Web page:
Monday, April 16, 2007


Tanglewreck, by Jeanette Winterson

This one is reviewed generally as children's fiction. I bought it from the YA section, and I think maybe that is where it should be. It is a bit gray though. The main character is 11 years-old. The story is very clean. But, the content is quite difficult. There are a lot of abstract ideas here that might just be too much for younger kids. I'd say 12 year olds would do well with it, older teens too, provided they can stomach the younger heroine.

I love Jeanette Winterson as an author for adults. Her books are evocative and painful and erotic and sensual and powerful. They grab you and stay with you. They tear apart your view of the world and force you to reexamine all of your own personal dogmas. So, when I heard that she was writing for young people I was immediately intrigued. I went out and bought it months ago. But, somehow it got lost in the shuffle and I'm just finished reading it now.

Tanglewreck tells the story of Silver, a young girl who lives in a rambling old mansion called Tanglewreck with her aunt, Mrs. Rockabye, and the aunt's spy rabbit, Bigamist. The house has been in Silver's family for centuries, and she was quite happy there with her parents and sister until they all disappeared mysteriously while on an errand about an old clock. The house is an important character. It is the sort of place where you might find a hat sitting on a table, a hat that someone happened to leave there 400 years ago.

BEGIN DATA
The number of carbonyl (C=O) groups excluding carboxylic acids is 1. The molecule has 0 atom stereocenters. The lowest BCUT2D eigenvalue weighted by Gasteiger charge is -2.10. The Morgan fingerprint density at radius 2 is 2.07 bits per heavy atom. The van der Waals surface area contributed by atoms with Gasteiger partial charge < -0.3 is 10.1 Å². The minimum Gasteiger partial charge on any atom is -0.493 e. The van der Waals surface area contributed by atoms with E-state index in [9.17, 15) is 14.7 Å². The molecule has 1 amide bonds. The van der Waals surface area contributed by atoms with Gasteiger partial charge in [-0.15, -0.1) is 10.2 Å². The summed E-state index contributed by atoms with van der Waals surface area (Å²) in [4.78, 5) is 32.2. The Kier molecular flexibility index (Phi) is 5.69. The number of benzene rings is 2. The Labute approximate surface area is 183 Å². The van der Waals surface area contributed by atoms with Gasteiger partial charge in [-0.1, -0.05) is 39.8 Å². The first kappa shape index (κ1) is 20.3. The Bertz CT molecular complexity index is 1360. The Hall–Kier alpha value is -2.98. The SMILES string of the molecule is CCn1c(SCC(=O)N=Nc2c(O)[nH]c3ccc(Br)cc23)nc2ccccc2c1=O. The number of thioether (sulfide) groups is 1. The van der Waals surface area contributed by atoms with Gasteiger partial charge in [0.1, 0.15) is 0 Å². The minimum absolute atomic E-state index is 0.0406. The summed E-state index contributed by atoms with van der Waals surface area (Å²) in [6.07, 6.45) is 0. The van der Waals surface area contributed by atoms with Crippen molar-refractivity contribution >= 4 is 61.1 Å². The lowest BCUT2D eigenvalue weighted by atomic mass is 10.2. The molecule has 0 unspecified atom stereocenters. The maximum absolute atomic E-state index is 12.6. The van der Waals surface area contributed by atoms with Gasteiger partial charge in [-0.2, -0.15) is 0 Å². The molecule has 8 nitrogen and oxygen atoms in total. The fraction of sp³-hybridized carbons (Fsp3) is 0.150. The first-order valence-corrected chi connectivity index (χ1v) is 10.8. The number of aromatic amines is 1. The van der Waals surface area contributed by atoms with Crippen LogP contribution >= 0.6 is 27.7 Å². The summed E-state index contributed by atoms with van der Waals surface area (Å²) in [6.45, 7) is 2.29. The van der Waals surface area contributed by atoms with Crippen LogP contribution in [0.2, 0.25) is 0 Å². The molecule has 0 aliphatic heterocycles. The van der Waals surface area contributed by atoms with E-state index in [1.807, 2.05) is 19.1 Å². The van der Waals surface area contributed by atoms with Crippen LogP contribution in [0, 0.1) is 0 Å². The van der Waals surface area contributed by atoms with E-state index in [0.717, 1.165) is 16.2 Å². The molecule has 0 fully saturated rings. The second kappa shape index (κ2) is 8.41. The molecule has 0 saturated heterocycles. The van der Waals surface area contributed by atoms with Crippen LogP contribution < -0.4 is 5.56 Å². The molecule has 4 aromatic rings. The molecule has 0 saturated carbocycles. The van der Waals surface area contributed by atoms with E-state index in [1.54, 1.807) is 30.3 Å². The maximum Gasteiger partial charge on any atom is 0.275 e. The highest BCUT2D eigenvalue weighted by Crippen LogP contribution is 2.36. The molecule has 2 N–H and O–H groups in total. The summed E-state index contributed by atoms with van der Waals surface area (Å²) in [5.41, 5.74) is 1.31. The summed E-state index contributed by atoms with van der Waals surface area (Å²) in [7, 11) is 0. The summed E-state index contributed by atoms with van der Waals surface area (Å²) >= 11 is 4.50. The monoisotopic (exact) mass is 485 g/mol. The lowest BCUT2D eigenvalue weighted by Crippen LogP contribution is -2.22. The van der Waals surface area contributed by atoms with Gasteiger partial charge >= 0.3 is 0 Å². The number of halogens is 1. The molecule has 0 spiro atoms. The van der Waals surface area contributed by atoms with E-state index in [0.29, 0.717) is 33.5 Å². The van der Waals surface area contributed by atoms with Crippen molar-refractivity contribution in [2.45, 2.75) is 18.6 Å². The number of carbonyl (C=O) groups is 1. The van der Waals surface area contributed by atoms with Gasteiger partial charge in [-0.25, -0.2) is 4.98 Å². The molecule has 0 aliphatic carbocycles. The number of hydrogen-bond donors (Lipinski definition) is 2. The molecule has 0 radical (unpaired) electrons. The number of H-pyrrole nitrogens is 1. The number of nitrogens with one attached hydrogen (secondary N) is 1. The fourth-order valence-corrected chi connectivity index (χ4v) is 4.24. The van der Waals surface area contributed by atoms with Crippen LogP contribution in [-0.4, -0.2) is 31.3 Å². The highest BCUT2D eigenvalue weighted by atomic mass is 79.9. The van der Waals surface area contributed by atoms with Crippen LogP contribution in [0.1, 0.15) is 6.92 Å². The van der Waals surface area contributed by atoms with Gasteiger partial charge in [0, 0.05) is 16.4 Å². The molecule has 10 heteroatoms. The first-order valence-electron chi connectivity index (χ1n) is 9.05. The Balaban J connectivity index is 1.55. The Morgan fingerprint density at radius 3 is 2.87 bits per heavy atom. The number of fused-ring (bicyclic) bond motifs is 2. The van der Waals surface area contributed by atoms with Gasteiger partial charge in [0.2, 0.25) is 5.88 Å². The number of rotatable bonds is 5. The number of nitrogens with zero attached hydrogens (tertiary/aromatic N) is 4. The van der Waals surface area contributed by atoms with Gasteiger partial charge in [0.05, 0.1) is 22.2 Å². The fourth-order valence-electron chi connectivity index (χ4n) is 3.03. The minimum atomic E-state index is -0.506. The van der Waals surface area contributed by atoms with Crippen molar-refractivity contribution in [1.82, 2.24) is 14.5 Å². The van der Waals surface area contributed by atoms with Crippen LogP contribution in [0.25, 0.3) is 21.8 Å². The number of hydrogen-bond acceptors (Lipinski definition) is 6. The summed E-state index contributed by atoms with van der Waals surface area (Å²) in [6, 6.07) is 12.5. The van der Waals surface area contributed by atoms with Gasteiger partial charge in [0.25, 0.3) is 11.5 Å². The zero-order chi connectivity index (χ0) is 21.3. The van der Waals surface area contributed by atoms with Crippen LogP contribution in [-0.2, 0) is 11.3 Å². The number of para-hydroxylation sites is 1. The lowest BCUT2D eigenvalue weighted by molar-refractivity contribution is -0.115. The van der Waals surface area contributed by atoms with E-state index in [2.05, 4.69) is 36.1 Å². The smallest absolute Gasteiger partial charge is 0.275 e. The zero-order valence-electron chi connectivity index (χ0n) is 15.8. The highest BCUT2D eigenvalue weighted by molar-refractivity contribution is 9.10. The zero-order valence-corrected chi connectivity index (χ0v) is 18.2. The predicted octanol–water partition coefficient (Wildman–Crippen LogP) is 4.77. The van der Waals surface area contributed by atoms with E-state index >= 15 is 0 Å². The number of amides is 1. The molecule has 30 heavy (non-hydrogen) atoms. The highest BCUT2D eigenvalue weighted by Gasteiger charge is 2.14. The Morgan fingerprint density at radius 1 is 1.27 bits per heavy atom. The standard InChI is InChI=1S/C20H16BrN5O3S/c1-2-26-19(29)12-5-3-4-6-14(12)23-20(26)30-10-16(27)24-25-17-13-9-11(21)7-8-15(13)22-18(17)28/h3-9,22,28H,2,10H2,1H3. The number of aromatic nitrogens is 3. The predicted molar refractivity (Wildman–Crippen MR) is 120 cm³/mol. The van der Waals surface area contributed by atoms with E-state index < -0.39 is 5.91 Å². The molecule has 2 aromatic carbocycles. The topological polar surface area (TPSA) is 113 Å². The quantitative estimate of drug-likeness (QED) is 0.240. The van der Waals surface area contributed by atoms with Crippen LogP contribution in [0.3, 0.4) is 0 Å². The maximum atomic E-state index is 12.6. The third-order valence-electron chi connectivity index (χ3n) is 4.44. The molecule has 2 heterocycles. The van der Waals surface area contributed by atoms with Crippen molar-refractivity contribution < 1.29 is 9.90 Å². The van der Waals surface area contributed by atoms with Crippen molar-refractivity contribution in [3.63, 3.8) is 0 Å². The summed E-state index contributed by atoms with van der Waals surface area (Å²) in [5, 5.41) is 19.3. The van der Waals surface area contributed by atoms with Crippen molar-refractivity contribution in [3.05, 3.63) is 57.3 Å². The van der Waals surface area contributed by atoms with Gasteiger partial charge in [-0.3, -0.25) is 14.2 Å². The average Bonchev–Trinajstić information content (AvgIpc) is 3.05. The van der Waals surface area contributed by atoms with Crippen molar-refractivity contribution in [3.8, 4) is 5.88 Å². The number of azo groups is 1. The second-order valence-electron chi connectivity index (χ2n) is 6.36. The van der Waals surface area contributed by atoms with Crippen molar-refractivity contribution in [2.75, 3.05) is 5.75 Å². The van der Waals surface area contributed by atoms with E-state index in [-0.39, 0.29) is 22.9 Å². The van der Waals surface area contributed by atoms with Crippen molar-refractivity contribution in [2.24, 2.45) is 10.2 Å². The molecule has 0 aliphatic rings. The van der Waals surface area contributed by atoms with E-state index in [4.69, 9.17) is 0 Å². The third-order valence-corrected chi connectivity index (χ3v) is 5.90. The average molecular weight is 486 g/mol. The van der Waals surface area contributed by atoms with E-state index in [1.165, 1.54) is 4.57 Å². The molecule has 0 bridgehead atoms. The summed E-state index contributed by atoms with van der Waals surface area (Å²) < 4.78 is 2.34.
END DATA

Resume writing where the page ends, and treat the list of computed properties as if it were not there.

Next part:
As it turns out, Silver is the object of an ancient prophecy, and the clock her parents were involved with when they disappeared is a part of the same prophecy. Now Silver must find that clock, and to do so, she must evade two villains who have been chasing her through the centuries, and must travel through time and space.

Why? Because something strange is happening to the world. Time is becoming unravelled, and time tornadoes have been sweeping people out of their own time.

The book delves into thoughts on the nature of time, and the nature of power. It touches on wave theory and concepts of relativity. There is a fascinating blend of science and fairy tale, of morality play and adventure story. There is so much to the 400 plus pages, but it reads beautifully. One of the things I have always loved about Winterson is her incredible use of language. Her books for adults read so evocatively, so poetically. This book is different somehow. The words still fall off the page, but there is something more of warmth, of the teller of tales here. Its lovely.

But again I say that this is not, as advertised, a book for 8-12 year olds. The concepts are too big for an 8 year old. This is a book I would give to readers of Philip Pullman's His Dark Materials series. It is for young readers, but for slightly more developed young readers.


kidletsmum said...

You have grabbed me! I want to read it! I'm also a huge fan of Winterson... and this one sounds incredible. As a lover of His Dark Materials, I'm sure this book is right up my alley. Do you think it might appeal to the same audience as A Wrinkle In Time? Anyway... I must get my hands on this somehow. Maybe I can get D to get the university libary to buy it.

Maggie said...

I saw this book reviewed on the Endicott site. I just love the title 'Tanglewreck'. Sounds like an intriguing story. :)

MadJenny said...

kidletsmum - Maybe Wrinkle in Time too. Definitely. But I think this is much more complex, so they might need to be a little more intellectually mature. But then, maybe this can be read just as an adventure, I'm not sure.

Maggie - I love the title too. Its completely visceral. And the house is just so cool.

kidletsmum said...

Hooray! D just tracked it down at the library for me (it was miscatalogued... gotta love that...) I can't wait to read it!!